Catawba's Reese, Lennon will be ready

By Ronnie Gallagher, The Salisbury Post

Just about all of the local college football fans are cackling over Catawba College’s football game Saturday in Taylors, S.C.

You can’t really blame them. This week’s victim, er, opponent, is North Greenville, which lost to a school’s club team last week, for cryin’ out loud. The Crusaders are 0-6. Catawba is 6-0 and ranked fourth in the nation.But you can bet the Indians aren’t cackling. They are keeping a straight face. As junior receiver O.J. Lennon puts it, the players have been taught by the Catawba coaching staff that regardless of who you’re playing, you must carry your weight.

Lennon’s sidekick at Tuesday’s weekly press conference at the Western Steer was Corey Reese. A veteran safety, he certainly can carry his weight.

And yours. And mine.

The 168-pound senior from Dunwoody, Ga. is one of Catawba’s top weight-lifters, despite his lack of poundage. And with not much to say about North Greenville, Lennon and coach David Bennett focused on their very strong defensive leader.

“Corey’s a freak of nature,” Bennett chuckled. “He probably benches 350 pounds and squats about 500. And to be that size?”

This past summer, the players gathered in the weight room to see who were the strongest Indians. According to Bennett, everyone else was competing for second place.

“They were all intimidated by Reese,” Bennett said. “Chin-ups. Pull-ups. Whatever he wants to do, he can do it.”


He can do everything, that is, except cover O.J. Lennon.

At least, those are the playful Lennon’s words.

“Me and Reese have been in a little rivalry since our freshman year,” said the 170-pound receiver, who sat out last season. “We go against each other in practice and I tell him he can’t stick me or guard me.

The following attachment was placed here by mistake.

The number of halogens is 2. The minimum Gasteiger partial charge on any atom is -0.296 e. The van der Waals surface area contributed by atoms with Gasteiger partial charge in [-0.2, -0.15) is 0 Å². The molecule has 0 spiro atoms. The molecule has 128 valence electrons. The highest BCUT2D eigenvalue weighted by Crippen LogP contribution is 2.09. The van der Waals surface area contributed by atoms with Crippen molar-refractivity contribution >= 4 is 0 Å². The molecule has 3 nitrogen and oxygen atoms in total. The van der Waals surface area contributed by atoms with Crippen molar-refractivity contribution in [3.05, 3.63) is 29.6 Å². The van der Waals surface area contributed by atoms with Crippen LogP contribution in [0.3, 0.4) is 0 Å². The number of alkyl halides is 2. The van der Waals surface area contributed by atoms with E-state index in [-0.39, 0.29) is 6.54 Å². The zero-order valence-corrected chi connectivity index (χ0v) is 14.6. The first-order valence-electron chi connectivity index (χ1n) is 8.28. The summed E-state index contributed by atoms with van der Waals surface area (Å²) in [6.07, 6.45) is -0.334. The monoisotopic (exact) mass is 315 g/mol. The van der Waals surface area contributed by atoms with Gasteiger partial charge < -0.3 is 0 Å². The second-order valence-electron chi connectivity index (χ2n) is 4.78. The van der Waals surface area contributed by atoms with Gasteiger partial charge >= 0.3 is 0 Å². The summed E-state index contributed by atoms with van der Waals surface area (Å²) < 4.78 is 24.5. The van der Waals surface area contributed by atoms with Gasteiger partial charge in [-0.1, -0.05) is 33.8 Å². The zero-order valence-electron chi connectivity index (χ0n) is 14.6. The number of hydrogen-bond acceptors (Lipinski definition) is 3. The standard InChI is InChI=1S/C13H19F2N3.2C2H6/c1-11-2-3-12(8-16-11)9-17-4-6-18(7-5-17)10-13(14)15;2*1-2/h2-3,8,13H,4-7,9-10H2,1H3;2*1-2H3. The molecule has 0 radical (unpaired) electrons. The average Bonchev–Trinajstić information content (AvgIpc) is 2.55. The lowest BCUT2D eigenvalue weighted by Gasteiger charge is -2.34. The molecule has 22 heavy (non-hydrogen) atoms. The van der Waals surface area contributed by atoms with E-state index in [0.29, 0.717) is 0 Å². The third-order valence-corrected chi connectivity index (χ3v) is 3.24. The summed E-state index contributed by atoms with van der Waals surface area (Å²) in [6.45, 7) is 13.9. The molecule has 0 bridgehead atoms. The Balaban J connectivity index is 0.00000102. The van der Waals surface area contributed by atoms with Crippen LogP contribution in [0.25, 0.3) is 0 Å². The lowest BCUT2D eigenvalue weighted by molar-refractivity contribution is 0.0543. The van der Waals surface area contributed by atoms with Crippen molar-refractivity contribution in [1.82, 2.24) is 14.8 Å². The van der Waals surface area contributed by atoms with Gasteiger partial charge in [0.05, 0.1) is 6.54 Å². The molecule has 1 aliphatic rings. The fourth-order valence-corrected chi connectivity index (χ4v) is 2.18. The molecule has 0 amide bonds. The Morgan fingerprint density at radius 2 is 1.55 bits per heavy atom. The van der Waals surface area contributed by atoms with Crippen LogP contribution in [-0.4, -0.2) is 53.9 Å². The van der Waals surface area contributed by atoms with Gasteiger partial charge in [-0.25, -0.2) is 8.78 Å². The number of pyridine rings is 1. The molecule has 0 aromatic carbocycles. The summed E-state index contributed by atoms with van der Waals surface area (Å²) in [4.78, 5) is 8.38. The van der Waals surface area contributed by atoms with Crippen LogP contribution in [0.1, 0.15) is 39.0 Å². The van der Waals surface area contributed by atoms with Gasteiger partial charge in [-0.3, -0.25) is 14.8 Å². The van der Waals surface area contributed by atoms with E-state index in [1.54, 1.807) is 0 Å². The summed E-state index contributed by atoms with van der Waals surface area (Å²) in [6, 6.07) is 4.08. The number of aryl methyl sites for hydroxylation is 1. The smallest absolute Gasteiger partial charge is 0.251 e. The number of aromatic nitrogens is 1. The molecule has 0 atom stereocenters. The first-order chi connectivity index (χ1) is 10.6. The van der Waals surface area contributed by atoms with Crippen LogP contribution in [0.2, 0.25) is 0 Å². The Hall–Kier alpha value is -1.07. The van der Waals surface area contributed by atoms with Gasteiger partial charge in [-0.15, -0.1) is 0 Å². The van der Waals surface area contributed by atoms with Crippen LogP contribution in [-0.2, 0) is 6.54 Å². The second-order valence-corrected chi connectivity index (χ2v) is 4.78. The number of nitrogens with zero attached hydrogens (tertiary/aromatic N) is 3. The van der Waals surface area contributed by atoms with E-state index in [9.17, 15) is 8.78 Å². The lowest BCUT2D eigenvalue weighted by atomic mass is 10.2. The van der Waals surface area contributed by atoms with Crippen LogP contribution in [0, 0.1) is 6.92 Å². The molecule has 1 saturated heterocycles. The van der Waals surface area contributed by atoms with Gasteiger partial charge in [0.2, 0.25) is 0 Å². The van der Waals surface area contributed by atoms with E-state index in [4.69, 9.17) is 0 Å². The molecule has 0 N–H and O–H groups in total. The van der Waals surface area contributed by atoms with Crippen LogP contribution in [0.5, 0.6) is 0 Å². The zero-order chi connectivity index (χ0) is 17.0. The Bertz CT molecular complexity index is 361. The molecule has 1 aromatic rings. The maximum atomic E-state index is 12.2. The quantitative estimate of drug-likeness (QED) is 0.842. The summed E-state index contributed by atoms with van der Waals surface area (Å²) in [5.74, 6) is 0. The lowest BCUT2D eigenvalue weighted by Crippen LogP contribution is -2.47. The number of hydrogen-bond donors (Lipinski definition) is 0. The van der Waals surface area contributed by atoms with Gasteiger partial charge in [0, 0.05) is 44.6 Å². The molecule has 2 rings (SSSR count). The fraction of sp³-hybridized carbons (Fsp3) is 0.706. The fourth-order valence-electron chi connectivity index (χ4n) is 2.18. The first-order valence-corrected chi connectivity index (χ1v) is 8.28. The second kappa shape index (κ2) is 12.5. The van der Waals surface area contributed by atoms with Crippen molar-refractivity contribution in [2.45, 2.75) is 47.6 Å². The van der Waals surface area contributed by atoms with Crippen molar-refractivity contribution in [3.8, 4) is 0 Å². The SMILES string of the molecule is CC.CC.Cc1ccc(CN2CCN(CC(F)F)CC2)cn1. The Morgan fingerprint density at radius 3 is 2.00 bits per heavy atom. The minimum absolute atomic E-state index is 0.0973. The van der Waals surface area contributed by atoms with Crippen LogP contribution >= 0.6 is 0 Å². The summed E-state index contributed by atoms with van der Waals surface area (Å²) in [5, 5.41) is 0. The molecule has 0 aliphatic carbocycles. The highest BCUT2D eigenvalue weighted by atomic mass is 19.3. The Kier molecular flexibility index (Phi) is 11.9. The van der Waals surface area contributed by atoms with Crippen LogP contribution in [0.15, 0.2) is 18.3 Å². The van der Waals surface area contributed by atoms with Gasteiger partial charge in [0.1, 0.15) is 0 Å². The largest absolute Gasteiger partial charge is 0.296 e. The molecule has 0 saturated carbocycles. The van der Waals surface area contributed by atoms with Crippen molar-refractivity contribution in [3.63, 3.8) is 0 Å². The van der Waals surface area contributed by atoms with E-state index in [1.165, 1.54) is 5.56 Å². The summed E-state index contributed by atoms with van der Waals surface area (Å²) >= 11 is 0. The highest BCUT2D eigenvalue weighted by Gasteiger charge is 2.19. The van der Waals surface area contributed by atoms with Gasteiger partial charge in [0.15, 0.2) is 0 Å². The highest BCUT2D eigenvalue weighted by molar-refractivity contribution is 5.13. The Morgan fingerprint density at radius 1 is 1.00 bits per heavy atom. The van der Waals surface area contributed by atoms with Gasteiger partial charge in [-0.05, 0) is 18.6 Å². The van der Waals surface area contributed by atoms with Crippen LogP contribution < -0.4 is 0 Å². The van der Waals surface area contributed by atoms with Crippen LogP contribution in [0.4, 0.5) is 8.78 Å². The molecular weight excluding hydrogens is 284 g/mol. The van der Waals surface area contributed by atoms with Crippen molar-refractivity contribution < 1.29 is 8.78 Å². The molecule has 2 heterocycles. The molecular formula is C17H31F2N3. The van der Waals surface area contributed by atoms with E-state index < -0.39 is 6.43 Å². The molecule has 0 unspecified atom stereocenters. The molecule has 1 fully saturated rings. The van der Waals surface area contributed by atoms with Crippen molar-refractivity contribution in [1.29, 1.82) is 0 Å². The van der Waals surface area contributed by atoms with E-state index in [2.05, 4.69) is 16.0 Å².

“To hear his side of the story, he can get me.”

Reese, who isn’t nearly the talker Lennon is, simply says, “He has his days, I have mine. It’s all good competition.”

Lennon does admit there’s no competition in the weight room. Reese is king.

“I started in the tenth grade,” Reese recalls. “I’m just naturally strong, I guess. No matter how much I lift or how much I eat, I don’t gain weight. I just get stronger.”


It’s that strength that will probably have him bulldogging a few Crusaders to the ground with ease Saturday. You can bet his hitting will be as fierce as it was two weeks ago against Tusculum.

“This is my last year and there’s a lot riding on this season,” Reese said. “We had a real good practice Monday and I expect it to be like that the whole week.”

Lennon agreed. There will be no letdown or prima donna attitudes.

“I take every game like it’s the national championship game,” said the former Greensboro Dudley star. “Coach Bennett preaches that we shouldn’t take anything for granted, especially football teams.”

That seriousness will carry over to the field.

“We don’t try to play around,” Lennon added. “We play every team on the schedule our best. And if we are beating somebody bad, the young kids get some experience.”


Those kids got experience last Friday.

Lennon and Reese turned coaches when Hargrave Military Academy visited Shuford Stadium for a scrimmage against mainly redshirt freshmen and sophomores.

Lennon gave some advice to the young receivers, while Reese watched his successors closely.

And they had their favorites. Lennon mentioned two Davidson County boys Brian Flynn (Central Davidson)and Brad McCrary (North Davidson) as standouts. Reese pointed to Daine Hedrick and Brandon Johnson, among others.

“It felt good getting to watch people who don’t play a lot,” Reese said.

“Those receivers looked awesome,” Lennon said. “They made some great plays.”


Great plays for Catawba College have become commonplace since Lennon and Reese came on board. The two have suffered just three losses in their last 31 games.

And Catawba has done it by not taking anyone lightly.

“We’ll play hard Saturday,” said Lennon, who always looks for the big plays on offense.

And should it come down to a big play on defense, Reese will be ready to carry the weight of the team on his shoulders.

And he can do it, too.


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